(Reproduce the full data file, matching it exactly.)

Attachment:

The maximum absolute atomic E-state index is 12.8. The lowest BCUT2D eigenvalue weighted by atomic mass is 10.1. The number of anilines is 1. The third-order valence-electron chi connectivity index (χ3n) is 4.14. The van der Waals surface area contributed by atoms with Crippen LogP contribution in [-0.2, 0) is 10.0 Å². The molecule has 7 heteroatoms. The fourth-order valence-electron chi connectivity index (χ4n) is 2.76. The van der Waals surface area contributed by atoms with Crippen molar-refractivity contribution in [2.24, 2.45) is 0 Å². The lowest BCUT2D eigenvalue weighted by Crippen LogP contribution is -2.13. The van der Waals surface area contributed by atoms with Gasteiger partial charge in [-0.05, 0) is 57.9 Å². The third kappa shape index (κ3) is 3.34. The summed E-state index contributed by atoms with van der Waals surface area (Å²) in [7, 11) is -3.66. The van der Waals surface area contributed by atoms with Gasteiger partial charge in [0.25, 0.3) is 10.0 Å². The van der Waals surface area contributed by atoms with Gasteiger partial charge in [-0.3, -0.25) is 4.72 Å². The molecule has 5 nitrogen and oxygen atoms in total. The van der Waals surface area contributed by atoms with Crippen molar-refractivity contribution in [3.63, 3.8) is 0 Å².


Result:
The maximum absolute atomic E-state index is 12.8. The lowest BCUT2D eigenvalue weighted by atomic mass is 10.1. The number of anilines is 1. The third-order valence-electron chi connectivity index (χ3n) is 4.14. The van der Waals surface area contributed by atoms with Crippen LogP contribution in [-0.2, 0) is 10.0 Å². The molecule has 7 heteroatoms. The fourth-order valence-electron chi connectivity index (χ4n) is 2.76. The van der Waals surface area contributed by atoms with Crippen molar-refractivity contribution in [2.24, 2.45) is 0 Å². The lowest BCUT2D eigenvalue weighted by Crippen LogP contribution is -2.13. The van der Waals surface area contributed by atoms with Gasteiger partial charge in [-0.05, 0) is 57.9 Å². The third kappa shape index (κ3) is 3.34. The summed E-state index contributed by atoms with van der Waals surface area (Å²) in [7, 11) is -3.66. The van der Waals surface area contributed by atoms with Gasteiger partial charge in [0.25, 0.3) is 10.0 Å². The van der Waals surface area contributed by atoms with Gasteiger partial charge in [-0.3, -0.25) is 4.72 Å². The molecule has 5 nitrogen and oxygen atoms in total. The van der Waals surface area contributed by atoms with Crippen molar-refractivity contribution in [3.63, 3.8) is 0 Å².